by cutting off this or that from her Articles or Canons, to which the scrupulous or the overweening may object. Covert schism, and open nonconformity, would survive after alterations, however promising in the eyes of those whose subtilty had been exercised in making them. Latitudinarianism is the parhelion of liberty of conscience, and will ever successfully lay claim to a divided worship. Among Presbyterians, Socinians, Baptists, and Independents, there will always be found numbers who will tire of their several creeds, and some will come over to the Church. Conventicles may disappear, congregations in each denomination may fall into decay or be broken up, but the conquests which the National Church ought chiefly to aim at, lie among the thousands and tens of thousands of the unhappy outcasts who grow up with no religion at all. The wants of these cannot but be feelingly remembered. Whatever may be the dispositions of the new constituencies under the reformed parliament, and the course which the men of their choice may be inclined or compelled to follow, it may be confidently hoped that individuals, acting in their private capacities, will endeavour to make up for the deficiencies of the legislature. Is it too much to expect that proprietors of large estates, where the inhabitants are without religious instruction, or where it is sparingly supplied, will deem it their duty to take part in this good work; and that thriving manufacturers and merchants will, in their several neighbourhoods, be sensible of the like obligation, and act upon it with generous rivalry?

Moreover, the force of public opinion is rapidly increasing: and some may bend to it, who are not so happy as to be swayed by a higher motive; especially they who derive large incomes from lay-impropriations, in tracts of country where ministers are few and meagrely provided for. A claim still stronger may be acknowledged by those who, round their superb habitations or elsewhere, walk over vast estates which were lavished upon their ancestors by royal favouritism, or purchased at insignificant prices after church-spoliation; such proprietors, though not conscience-stricken (there is no call for that) may be prompted to make a return for which their tenantry and dependants will learn to bless their names. An impulse has been given; an accession of means from these several sources, co-operating with a well-considered change in the distribution of some parts of the property at present possessed by the church, a change scrupulously founded upon due respect to law and justice, will, we trust, bring about so much of what her friends desire, that the rest may be calmly waited for, with thankfulness for what shall have been obtained.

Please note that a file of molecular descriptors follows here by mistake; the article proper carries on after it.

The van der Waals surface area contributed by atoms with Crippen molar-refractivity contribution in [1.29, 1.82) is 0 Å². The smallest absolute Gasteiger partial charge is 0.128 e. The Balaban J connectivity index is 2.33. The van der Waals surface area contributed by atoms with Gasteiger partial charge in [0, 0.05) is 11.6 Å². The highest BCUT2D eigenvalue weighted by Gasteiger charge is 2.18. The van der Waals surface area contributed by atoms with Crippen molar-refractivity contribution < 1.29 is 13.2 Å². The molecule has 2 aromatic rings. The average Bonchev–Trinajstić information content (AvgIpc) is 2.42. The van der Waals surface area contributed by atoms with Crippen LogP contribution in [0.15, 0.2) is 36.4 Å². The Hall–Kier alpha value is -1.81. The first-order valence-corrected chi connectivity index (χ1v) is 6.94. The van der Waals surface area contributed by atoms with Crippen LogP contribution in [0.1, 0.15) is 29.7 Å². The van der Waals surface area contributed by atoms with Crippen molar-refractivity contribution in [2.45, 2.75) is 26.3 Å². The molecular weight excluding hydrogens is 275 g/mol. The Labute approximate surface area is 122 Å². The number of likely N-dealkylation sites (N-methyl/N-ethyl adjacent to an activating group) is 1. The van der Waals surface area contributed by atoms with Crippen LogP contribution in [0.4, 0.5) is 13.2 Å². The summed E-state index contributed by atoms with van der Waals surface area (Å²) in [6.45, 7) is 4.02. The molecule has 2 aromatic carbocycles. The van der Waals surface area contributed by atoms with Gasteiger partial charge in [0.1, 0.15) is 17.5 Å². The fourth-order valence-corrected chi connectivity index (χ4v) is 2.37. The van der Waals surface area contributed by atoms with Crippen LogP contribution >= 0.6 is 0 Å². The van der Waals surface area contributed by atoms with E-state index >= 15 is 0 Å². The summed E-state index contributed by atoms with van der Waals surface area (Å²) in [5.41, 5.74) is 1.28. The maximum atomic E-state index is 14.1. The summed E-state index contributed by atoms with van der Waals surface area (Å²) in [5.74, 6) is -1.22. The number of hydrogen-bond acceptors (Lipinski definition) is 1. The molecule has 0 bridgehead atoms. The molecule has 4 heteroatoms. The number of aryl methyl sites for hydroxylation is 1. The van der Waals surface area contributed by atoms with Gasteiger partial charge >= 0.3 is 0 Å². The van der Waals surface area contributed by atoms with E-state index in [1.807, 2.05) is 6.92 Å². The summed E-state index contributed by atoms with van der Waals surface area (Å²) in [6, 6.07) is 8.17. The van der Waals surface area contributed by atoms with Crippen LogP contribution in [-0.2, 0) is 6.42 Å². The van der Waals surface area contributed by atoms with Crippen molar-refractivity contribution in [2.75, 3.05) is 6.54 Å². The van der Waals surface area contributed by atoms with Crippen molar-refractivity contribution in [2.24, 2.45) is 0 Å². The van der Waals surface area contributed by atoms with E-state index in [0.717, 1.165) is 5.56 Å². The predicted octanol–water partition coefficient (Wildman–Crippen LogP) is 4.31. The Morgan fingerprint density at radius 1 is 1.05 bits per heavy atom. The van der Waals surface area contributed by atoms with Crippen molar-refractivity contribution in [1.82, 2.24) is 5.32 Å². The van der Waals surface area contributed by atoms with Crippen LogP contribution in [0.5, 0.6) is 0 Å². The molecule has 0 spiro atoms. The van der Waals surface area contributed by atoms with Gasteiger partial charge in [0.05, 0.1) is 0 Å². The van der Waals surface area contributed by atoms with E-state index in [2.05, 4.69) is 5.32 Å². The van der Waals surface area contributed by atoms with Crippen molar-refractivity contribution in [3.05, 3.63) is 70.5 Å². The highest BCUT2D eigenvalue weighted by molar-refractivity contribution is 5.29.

Let it not be thought unbecoming in a layman, to have treated at length a subject with which the clergy are more intimately conversant. All may, without impropriety, speak of what deeply concerns all; nor need an apology be offered for going over ground which has

been trod before so ably and so often: without pre- | Where it is due. Thus haply shall I teach,
tending, however, to any thing of novelty, either in
matter or manner, something may have been offered to